Motorcycle licence practical test: Module Two

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You’ve bagged your CBT, passed your theory test and completed your module one practical test. Now there’s just one thing standing in your way – module two. We’ve talked to the training experts to find out how you get can pass your module two test first time…

The practical test for your motorcycle licence is split into two sections – the off-road element (module one) and the on-road element (module two). The testing system changed in 2009 to the split test format with the idea behind it being that riders could deal with manoeuvres such as emergency stops and U-turns before performing them on-road.

You can book both modules at the same time, but you have to pass module one before you can take module two. Booking the test can be done through your instructor or online at – you will need your driving licence number and a credit or debit card. The test costs £75 for a weekday slot or £88.50 for a weekday evening, weekend or bank holiday. These slots aren’t always available though so it’s best to check with your local test centre.


In the event of failing your module one then you must wait three full working days before you can retake it. You must also give three full working days’ notice to cancel your module two test – otherwise you will lose your test fee. This is worth bearing in mind so that you don’t book your two tests too closely together. If you don’t pass module two, you have to wait 10 full working days before you can take it again.

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What do I need?

Just like for your module one test, your test may be cancelled and you could lose your fee if you don’t bring the correct documents. You’ll need to take your theory test pass certificate, both parts of your driving licence – the photocard and the paper counterpart – and your Compulsory Basic Training (CBT) certificate. You’ll also need to take your module one test pass certificate too.


As well as the correct paperwork, you will need a suitable scooter or bike – the size and power of bike or scooter you use will depend on the licence you’re going for. If it’s an AM licence, then a moped is all you’ll need. However, often most riders taking their module one and module two tests will be wanting to ride larger machines.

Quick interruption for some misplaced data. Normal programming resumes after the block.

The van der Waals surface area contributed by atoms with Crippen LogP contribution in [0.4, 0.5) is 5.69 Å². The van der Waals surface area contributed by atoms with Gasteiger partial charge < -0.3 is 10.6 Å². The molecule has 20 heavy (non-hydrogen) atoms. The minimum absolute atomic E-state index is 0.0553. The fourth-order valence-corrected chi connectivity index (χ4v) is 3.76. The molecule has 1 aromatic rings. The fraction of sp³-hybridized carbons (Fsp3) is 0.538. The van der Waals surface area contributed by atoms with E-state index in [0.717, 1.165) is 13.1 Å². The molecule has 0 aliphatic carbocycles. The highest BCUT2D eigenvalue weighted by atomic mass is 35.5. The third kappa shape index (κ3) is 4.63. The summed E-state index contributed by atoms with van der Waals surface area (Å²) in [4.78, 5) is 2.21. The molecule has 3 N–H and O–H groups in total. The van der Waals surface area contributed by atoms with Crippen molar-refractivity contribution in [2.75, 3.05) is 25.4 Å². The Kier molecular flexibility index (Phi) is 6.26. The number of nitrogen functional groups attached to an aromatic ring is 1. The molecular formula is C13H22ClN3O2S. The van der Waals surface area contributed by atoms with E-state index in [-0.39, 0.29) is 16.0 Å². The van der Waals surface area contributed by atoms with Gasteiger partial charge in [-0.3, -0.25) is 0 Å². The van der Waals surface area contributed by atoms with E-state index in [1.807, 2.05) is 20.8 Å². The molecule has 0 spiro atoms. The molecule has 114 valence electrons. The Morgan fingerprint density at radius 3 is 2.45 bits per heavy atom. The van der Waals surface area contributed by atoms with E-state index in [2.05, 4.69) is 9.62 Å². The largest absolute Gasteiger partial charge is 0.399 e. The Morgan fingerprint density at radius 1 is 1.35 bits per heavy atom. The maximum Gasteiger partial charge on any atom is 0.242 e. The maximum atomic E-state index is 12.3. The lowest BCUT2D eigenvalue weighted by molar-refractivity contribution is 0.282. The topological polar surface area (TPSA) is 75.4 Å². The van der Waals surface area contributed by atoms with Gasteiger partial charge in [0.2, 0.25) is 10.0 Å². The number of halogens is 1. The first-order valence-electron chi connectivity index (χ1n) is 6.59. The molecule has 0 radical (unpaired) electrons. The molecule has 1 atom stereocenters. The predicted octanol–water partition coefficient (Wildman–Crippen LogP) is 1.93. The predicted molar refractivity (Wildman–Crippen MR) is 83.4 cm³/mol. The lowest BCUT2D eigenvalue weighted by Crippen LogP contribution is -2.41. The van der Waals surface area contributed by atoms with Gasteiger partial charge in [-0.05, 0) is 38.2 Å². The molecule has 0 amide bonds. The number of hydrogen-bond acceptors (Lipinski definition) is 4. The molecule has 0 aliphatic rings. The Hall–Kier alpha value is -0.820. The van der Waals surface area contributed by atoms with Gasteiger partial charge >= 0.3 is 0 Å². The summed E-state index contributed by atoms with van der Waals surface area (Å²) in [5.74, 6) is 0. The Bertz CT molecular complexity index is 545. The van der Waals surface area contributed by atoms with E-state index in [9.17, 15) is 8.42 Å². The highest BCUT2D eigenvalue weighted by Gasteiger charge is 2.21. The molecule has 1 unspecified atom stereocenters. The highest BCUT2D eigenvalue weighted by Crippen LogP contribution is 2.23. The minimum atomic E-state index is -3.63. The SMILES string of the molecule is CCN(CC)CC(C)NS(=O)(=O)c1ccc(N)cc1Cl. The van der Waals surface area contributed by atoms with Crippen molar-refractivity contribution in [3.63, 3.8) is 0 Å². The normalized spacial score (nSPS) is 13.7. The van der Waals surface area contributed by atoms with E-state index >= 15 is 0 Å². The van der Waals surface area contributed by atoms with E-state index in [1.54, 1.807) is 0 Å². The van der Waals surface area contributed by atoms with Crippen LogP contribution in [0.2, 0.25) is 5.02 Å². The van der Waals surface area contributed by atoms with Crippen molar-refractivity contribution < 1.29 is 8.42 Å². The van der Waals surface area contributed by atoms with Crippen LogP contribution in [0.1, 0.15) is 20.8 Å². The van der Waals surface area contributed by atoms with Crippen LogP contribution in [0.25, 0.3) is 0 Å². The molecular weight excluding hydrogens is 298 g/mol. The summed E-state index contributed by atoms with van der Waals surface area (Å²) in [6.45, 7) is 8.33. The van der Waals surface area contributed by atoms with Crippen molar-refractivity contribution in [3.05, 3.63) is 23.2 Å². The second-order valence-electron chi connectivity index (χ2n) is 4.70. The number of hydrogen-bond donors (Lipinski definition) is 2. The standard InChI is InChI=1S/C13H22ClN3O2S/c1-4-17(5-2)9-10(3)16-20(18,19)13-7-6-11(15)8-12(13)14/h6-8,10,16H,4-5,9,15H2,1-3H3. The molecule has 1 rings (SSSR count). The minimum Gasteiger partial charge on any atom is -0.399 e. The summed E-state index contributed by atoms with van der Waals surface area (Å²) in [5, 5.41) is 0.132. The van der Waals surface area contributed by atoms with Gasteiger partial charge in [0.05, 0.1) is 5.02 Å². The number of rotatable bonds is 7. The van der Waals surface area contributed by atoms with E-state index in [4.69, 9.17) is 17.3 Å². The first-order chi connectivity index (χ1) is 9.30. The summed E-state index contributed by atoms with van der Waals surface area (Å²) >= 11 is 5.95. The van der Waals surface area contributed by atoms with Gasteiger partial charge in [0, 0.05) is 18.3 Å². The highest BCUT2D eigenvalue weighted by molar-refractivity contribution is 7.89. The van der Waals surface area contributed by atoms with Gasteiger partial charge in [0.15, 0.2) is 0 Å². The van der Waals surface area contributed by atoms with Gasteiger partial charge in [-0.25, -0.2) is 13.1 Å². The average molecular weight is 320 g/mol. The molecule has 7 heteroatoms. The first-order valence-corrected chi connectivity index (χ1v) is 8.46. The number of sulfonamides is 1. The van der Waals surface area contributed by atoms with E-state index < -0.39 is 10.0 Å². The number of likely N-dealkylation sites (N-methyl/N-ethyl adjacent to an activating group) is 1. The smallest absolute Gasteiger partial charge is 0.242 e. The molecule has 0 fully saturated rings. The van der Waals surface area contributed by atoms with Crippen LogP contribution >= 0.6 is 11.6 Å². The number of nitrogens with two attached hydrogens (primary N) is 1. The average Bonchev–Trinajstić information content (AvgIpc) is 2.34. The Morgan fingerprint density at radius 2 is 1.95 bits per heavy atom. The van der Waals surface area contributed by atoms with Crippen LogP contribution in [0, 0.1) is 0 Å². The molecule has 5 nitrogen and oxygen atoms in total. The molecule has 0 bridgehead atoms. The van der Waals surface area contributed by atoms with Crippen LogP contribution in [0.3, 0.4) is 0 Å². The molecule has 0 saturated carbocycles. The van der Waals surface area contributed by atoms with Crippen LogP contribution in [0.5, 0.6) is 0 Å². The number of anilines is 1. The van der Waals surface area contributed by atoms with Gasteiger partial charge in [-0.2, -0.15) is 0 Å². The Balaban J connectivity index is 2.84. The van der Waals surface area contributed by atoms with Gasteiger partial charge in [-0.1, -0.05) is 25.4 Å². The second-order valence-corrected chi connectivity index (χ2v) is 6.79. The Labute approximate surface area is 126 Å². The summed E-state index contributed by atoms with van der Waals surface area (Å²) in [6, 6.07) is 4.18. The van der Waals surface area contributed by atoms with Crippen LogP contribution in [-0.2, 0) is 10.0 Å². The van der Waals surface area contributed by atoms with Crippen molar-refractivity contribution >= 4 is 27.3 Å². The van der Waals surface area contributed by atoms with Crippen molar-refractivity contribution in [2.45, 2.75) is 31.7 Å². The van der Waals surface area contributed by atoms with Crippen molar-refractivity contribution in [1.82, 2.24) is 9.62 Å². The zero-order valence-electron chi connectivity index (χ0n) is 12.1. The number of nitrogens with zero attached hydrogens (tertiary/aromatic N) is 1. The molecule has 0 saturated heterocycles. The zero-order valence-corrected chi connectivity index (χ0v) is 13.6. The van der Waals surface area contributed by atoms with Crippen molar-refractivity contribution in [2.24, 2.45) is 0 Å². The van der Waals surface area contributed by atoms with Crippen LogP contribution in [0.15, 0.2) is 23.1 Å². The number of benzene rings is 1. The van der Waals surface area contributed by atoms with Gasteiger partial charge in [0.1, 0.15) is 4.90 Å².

For an A1 licence, the machine used must be between 120-125cc and produce no more than 11kW – it must be capable of at least 55mph.

For an A2, the motorcycle must be at least 395cc, produce between 20kW and 35kW engine power and have a power to weight ratio no more than 0.2kW/kg. If a bike has been restricted to meet these regulations, the normal unrestricted power can’t be more than double its new restricted power. A proof of restriction will also need to be shown to your examiner – it needs to be on headed notepaper from a main dealer, official importer or recognised specialist and must show the motorcycles registration number.


Those riders going for their full A unrestricted motorcycle licence need to complete their test on a motorcycle with at least 40kW and 595cc or more.

The easiest solution? If you’ve been training with your instructor then use the bike you’ve been doing your training on for the test. Often hire of the bike for the test is included in your training costs.

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What should I wear?

You’ll have protective riding gear that you’ve been wearing throughout your training; however it’s worth double checking that you have all the required items before your test as you don’t you’re your test to be cancelled and lose your fee. You should have a motorcycle helmet that meets British safety standards, motorcycle boots or other sturdy footwear that provides support and ankle protection, textile or leather trousers – or heavy denim – and jacket and a pair of motorcycle gloves.

The test

Module two takes around 40 minutes. Let’s take a look at the four elements in a bit more detail:

  • The eyesight test – you’ll have to correctly read a number plate on a parked vehicle from at least 20 metres away – 20.5 metres away if it has an old-style number place. If you fail at this point then the test won’t continue so it’s worth having a practice!
  • Vehicle safety questions – you’ll be asked some safety questions by your examiner. You’ll know all about ‘show me, tell me’ questions from your training and CBT and will have practiced them with your instructor. There are example questions online on so check out the list and make sure you can answer them – there are the answers online too – if you are unsure about anything then ask your instructor to go through them again.
  • Road riding – you’ll experience a variety of road and traffic conditions as the examiner will want to see that you can deal with different road surfaces, traffic levels and types of hazards and junctions. The examiner will give you directions using a radio – you may have experienced this during your training.
  • Independent riding – you’ll have around 10 minutes of ‘independent riding’. This is where the examiner wants to see that you can make your own decisions and ride safely. You’ll either be asked to follow road signs, a series of directions or a combination of both. It’s not a test of your orientation and navigation skills – it’s more important that you ride safely and make your own decisions. If you’re unsure of the route then pull up in a safe place and ask for a reminder.

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Words: Carli

Images: Joe Dick